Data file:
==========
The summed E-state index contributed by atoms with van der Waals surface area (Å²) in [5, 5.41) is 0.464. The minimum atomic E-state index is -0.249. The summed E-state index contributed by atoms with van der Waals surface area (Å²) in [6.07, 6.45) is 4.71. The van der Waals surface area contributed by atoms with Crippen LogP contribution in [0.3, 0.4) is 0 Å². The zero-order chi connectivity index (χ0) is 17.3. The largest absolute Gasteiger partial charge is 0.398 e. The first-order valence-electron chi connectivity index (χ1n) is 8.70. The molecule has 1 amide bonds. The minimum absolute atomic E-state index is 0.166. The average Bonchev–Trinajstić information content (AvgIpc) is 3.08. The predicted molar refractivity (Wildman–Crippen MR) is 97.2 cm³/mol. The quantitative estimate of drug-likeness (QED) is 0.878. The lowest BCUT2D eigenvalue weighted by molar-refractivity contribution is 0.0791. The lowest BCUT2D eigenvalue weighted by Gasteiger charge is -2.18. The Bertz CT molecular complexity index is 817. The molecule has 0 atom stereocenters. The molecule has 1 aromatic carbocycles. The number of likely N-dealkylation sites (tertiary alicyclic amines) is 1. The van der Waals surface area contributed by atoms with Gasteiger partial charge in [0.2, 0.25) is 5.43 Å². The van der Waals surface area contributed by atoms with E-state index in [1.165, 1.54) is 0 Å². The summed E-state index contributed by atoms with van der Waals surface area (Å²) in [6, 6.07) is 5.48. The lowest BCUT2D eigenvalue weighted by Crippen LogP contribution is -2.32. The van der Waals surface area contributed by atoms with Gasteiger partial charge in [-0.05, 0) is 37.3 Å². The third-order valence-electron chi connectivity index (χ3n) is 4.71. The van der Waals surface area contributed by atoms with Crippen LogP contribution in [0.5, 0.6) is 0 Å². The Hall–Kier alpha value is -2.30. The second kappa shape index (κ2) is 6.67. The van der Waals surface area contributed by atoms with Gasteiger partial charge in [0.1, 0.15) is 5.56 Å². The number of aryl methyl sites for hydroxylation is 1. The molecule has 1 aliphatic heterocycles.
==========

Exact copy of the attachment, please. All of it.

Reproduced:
The summed E-state index contributed by atoms with van der Waals surface area (Å²) in [5, 5.41) is 0.464. The minimum atomic E-state index is -0.249. The summed E-state index contributed by atoms with van der Waals surface area (Å²) in [6.07, 6.45) is 4.71. The van der Waals surface area contributed by atoms with Crippen LogP contribution in [0.3, 0.4) is 0 Å². The zero-order chi connectivity index (χ0) is 17.3. The largest absolute Gasteiger partial charge is 0.398 e. The first-order valence-electron chi connectivity index (χ1n) is 8.70. The molecule has 1 amide bonds. The minimum absolute atomic E-state index is 0.166. The average Bonchev–Trinajstić information content (AvgIpc) is 3.08. The predicted molar refractivity (Wildman–Crippen MR) is 97.2 cm³/mol. The quantitative estimate of drug-likeness (QED) is 0.878. The lowest BCUT2D eigenvalue weighted by molar-refractivity contribution is 0.0791. The lowest BCUT2D eigenvalue weighted by Gasteiger charge is -2.18. The Bertz CT molecular complexity index is 817. The molecule has 0 atom stereocenters. The molecule has 1 aromatic carbocycles. The number of likely N-dealkylation sites (tertiary alicyclic amines) is 1. The van der Waals surface area contributed by atoms with Gasteiger partial charge in [0.2, 0.25) is 5.43 Å². The van der Waals surface area contributed by atoms with E-state index in [1.165, 1.54) is 0 Å². The summed E-state index contributed by atoms with van der Waals surface area (Å²) in [6, 6.07) is 5.48. The lowest BCUT2D eigenvalue weighted by Crippen LogP contribution is -2.32. The van der Waals surface area contributed by atoms with Gasteiger partial charge in [-0.05, 0) is 37.3 Å². The third-order valence-electron chi connectivity index (χ3n) is 4.71. The van der Waals surface area contributed by atoms with Crippen LogP contribution in [0.5, 0.6) is 0 Å². The Hall–Kier alpha value is -2.30. The second kappa shape index (κ2) is 6.67. The van der Waals surface area contributed by atoms with Gasteiger partial charge in [0.1, 0.15) is 5.56 Å². The number of aryl methyl sites for hydroxylation is 1. The molecule has 1 aliphatic heterocycles.